Nov 2018 26

The Clay People - Demon Hero and Other Extraordinary Phantasmagoric Anomalies and FablesThe Clay People
Category: Coldwave / Industrial / Alt. Metal
Album: Demon Hero and Other Extraordinary Phantasmagoric Anomalies and Fables
Blurb: After 11 years, The Clay People returns with a decidedly strong record that may prove to be one of the band’s finest hours yet.


The history of The Clay People is a certainly colorful one riddled with several instances that seem almost out of the rock & roll handbook – numerous changes in lineup, all of which contributing to the band’s ever evolving style, topped off by record label conflicts and bouts of substance abuse. And yet, over the 27 years since the group’s Toy Box EP debut, The Clay People has been a beloved name in the coldwave scene, becoming a powerful underground force that retains the mechanical backdrops of the band’s early industrial style but strengthened through a decidedly alternative rock/metal veneer that has placed the band on the periphery of the mainstream.

After The Clay People’s 1998 self-titled effort brought the band newfound acclaim and commercial attention, audiences would have to wait nine years for a new album, with 2007’s Waking the Dead proving to be a dubiously uneven follow-up. Another long period of inactivity followed before the band once again reunited to perform at the first two ColdWaves events, with the promise of a new album looming on the horizon over the next four years. Now, The Clay People rewards us for our patience with Demon Hero and Other Extraordinary Phantasmagoric Anomalies and Fables… a cumbersome title, but one that more than accurately describes the band’s penchant for horror themed bouts of lyrical phantasy underscored by what may prove to be some of the most intricate and progressively crafted songs in The Clay People’s oeuvre.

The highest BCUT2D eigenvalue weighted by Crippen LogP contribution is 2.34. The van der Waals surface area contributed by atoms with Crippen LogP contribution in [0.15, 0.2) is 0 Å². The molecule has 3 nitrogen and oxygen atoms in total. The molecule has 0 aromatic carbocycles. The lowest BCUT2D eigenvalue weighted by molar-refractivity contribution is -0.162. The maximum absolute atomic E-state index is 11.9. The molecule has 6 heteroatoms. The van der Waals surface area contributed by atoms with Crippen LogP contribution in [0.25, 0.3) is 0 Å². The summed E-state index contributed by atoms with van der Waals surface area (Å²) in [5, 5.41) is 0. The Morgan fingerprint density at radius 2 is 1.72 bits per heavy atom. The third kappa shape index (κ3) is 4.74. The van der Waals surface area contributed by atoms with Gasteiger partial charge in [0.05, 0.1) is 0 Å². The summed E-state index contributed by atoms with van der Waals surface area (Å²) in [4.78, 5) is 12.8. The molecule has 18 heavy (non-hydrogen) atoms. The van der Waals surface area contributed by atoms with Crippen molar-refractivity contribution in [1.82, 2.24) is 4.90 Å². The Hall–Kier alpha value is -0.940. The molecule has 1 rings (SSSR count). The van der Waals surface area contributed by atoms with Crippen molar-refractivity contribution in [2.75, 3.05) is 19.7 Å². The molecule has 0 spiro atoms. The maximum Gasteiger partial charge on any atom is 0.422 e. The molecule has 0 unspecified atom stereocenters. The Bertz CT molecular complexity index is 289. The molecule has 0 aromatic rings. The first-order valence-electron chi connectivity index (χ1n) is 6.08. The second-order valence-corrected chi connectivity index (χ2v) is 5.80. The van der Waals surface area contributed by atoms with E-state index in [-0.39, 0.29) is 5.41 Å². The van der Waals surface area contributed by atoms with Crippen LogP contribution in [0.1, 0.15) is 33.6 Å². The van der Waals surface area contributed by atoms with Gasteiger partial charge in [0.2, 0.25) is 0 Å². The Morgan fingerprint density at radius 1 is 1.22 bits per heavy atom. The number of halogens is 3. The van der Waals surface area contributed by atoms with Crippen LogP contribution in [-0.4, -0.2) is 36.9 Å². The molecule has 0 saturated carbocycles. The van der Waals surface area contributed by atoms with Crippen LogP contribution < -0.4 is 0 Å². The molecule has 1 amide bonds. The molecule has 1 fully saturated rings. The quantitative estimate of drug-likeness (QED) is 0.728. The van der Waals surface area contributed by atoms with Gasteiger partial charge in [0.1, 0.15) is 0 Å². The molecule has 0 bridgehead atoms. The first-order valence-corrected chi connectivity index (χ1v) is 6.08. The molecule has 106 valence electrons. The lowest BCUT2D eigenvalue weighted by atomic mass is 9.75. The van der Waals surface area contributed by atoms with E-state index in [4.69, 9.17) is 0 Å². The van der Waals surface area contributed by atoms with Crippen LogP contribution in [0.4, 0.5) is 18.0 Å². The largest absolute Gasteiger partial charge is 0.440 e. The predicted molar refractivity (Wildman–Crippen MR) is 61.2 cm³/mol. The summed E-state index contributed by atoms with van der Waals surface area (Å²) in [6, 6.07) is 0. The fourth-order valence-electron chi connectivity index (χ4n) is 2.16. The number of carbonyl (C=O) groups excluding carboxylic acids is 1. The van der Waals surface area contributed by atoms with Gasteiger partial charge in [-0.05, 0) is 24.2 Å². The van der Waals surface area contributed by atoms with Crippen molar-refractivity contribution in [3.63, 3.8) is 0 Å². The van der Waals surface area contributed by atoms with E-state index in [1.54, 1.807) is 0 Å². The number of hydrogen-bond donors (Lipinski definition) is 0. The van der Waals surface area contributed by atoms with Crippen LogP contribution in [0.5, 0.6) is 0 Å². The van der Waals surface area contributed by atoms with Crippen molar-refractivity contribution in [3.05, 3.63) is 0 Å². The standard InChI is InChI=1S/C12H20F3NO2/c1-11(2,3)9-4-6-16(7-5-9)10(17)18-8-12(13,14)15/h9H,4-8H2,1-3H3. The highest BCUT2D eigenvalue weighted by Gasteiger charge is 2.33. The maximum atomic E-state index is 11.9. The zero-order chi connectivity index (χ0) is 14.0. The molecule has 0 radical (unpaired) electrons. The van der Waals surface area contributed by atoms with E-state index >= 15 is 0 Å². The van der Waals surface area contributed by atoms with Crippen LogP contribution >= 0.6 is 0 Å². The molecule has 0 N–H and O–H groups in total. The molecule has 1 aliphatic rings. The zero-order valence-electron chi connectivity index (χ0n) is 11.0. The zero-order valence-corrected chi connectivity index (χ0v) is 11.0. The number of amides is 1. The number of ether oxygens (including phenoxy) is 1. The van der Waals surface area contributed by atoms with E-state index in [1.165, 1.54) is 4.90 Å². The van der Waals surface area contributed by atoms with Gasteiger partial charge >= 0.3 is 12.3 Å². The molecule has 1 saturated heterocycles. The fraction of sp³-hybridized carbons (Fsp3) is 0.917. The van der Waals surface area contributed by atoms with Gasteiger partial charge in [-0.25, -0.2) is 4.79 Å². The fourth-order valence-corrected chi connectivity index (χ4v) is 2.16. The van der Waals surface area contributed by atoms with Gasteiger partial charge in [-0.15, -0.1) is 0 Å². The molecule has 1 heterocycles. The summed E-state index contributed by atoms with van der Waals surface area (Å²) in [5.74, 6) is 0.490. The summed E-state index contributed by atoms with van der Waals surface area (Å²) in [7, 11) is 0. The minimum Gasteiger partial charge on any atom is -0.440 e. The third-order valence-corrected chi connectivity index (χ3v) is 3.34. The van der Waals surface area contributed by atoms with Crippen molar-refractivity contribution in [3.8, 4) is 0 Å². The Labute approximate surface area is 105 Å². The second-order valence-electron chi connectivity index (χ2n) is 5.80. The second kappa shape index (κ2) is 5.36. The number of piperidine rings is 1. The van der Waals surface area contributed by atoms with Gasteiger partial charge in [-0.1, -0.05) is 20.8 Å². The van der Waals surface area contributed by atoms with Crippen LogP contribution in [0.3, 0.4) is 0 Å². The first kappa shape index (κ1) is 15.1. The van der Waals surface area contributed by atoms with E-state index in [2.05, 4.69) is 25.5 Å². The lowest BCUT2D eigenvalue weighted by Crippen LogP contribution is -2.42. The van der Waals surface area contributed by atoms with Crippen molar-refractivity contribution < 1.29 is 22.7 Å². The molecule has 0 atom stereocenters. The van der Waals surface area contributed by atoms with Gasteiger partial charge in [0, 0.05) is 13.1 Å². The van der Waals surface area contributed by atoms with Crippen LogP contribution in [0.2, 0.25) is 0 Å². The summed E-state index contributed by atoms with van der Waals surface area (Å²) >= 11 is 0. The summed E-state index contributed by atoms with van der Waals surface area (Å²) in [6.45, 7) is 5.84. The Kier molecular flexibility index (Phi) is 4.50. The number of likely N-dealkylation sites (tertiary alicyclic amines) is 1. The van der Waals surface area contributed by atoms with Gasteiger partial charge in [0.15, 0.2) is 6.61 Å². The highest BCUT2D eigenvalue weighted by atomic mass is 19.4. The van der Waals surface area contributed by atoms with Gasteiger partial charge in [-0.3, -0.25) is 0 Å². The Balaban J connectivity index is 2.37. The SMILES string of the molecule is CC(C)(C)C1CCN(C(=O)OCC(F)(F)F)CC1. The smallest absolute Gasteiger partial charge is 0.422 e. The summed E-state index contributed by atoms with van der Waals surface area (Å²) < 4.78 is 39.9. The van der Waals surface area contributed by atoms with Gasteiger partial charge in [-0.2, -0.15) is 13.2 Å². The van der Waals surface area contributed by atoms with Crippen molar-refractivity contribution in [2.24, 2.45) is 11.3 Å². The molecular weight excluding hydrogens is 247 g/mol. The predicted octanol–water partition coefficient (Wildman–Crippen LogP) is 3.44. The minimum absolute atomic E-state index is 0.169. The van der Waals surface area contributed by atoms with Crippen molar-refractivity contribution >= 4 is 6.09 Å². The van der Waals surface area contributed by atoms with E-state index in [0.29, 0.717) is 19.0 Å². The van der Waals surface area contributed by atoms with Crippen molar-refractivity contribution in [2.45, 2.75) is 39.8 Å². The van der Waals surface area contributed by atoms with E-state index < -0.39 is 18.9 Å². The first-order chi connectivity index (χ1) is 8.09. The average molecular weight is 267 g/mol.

“Utopian Lie” kicks off the proceedings, and from Brian McGarvey’s fluid guitar riffs and Dan Dinsmore’s dynamic percussion topped off by Dan Neet’s voice scathing in both its fury and keen melody, the band wastes no time kicking into high gear. This along with tracks like “My Own Worst Enemy” with its particularly striking chorus, “Bloodletter” with its rhythmic vocal delivery and descending progressions, and the guttural immediacy of “Now,” all hit with the kind of blunt alt. metal force that defined the band’s output 20 years ago. Other tracks showcase more sophisticated compositions full of changes in time signature, tempo, and mood. For instance, “genRX” begins as a hard hitting alt. metal anthem, the children’s chants of “Medication” making for a decidedly catchy moment amid staccato beats and offbeat progressions that finally give way to a slow growling outro. And then there is “HeX Machine” as it alternates between a 9/8 and a 4/4 count without losing its menacing but fluid motion, shrill electronics creeping through the mix as the howls of “I want to believe in you” resonate with the blend of anxiety, desperation, and belligerence that Neet has cultivated in his voice since The Clay People’s beginning. But perhaps the finest moment Demon Hero beholds is the record’s penultimate track, “Colossus,” as a driving drum and bass rhythm pummels through the speakers with guitars monolithic and monstrous, the chorus of “I am Colossus” resounding with fury and might; it’s one of the band’s best songs… period.